Ms. Marvel supports theories suggesting Kamala Khan’s superpowers are secretly connected to Shang-Chi and his mysterious Ten Rings weapon. Here’s why Ms. Marvel’s mysterious bracelet could be a sister weapon to Shang-Chi’s Ten Rings. Iman Vellani makes her long-awaited MCU debut in Ms. Marvel as Kamala Khan – a huge superhero fan, constant day-dreamer, and cosplay extraordinaire who worships Captain Marvel above all. Looking to inject some Pakistani heritage into her Carol Danvers costume ahead of AvengerCon, Kamala digs out a mysterious bracelet previously owned by her grandmother, but upon (eventually) getting the trinket on her arm, the superhero fan gains superpowers of her own.
Ms. Marvel drastically alters the nature and origin of Kamala Khan’s gifts compared to Marvel’s comic books, but this isn’t the first power-granting weapon introduced by MCU Phase 4 – 2021’s Shang-Chi & The Legend of the Ten Rings got there first with the titular Ten Rings weapon. Worn for centuries by Shang-Chi’s father, Wenwu, this formidable treasure brought “The Mandarin” wealth untold and immortal life before the Ten Rings eventually fell to Shang-Chi himself. Much remains unknown about where this potent relic originated from, but Shang-Chi’s post-credits sequence teases answers are forthcoming. Indeed, Ms. Marvel might hold the key. Soon after initial trailer footage unveiled Kamala Khan’s bracelet for the first time, theories emerged linking her powers to Shang-Chi’s Ten Rings. That connection looks even stronger now Ms. Marvel has now landed on Disney+, with various strange parallels and curious similarities coming to light. Are Kamala Khan’s bracelet and the Ten Rings connected, and what would that mean for the MCU’s future?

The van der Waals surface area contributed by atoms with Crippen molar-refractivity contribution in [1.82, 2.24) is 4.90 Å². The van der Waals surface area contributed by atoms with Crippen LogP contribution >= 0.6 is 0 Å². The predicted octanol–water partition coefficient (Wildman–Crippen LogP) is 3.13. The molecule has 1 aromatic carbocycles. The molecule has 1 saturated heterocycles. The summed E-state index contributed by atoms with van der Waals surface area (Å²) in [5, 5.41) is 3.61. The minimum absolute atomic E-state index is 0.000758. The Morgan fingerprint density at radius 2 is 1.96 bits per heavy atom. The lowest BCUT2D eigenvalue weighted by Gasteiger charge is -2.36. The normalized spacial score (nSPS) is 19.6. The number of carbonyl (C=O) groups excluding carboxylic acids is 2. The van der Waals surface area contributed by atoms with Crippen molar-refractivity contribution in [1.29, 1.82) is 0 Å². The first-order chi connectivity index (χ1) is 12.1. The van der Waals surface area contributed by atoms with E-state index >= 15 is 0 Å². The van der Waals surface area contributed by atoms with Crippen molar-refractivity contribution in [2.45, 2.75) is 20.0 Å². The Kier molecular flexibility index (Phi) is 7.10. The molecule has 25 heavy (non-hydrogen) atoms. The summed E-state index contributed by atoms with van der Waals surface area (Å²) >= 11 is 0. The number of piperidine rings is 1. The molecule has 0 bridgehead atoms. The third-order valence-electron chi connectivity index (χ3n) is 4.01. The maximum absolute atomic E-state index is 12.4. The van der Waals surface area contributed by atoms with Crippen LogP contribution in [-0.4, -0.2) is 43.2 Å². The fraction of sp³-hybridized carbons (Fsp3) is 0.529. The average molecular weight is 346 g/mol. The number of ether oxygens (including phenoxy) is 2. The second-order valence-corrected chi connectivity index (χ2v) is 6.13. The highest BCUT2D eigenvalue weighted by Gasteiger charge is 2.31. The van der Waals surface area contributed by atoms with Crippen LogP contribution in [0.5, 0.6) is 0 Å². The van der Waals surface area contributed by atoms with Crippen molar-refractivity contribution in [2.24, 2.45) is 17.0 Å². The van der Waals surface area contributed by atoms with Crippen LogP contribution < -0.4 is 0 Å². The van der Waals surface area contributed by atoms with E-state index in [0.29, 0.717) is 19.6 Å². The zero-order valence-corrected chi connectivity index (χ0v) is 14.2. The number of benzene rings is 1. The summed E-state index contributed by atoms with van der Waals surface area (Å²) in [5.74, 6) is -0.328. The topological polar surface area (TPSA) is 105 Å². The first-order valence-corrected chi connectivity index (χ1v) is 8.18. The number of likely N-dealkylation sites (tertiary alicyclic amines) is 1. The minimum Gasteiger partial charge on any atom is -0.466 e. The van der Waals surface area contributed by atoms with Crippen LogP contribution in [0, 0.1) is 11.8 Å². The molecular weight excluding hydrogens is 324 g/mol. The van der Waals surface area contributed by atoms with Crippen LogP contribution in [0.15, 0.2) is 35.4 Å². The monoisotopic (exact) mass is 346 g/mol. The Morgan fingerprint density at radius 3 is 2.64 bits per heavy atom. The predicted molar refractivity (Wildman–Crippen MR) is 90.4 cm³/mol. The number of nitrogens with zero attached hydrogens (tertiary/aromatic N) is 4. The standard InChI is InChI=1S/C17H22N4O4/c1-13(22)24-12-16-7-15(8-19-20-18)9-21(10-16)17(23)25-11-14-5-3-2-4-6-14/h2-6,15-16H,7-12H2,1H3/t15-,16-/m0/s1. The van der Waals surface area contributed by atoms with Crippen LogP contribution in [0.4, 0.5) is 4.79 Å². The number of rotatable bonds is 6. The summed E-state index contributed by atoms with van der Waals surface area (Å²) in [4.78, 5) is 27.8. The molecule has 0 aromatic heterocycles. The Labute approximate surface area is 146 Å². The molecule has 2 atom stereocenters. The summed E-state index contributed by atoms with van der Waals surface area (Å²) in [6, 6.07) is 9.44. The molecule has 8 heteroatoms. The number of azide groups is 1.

Ms. Marvel’s Bracelet & Shang-Chi’s Ten Rings Are Similar – Immediately, Ms. Marvel’s mystical bracelet shares a visual resemblance to the Ten Rings from Shang-Chi. Since both feature metallic rose gold coloring, they could feasibly be constructed from the very same base metal Bruce Banner and Captain Marvel failed to identify in Shang-Chi’s post-credits sequence. Each weapon also comes decorated by ornate patterns and symbols, pointing toward a common craftsman. In functional terms, the Ten Rings and the Khan family heirloom both attach to the user’s arm and immediately bestow power upon the wearer. As demonstrated in Shang-Chi, however, the Ten Rings require a master who can prove their worthiness – hence the final battle sees Shang-Chi gradually wrestle each bangle away from his treacherous father. Ms. Marvel’s bracelet may work via a similar principle. Perhaps Kamala Khan struggles to unclasp the bracelet initially because the artifact had to recognize her as a worthy recipient first.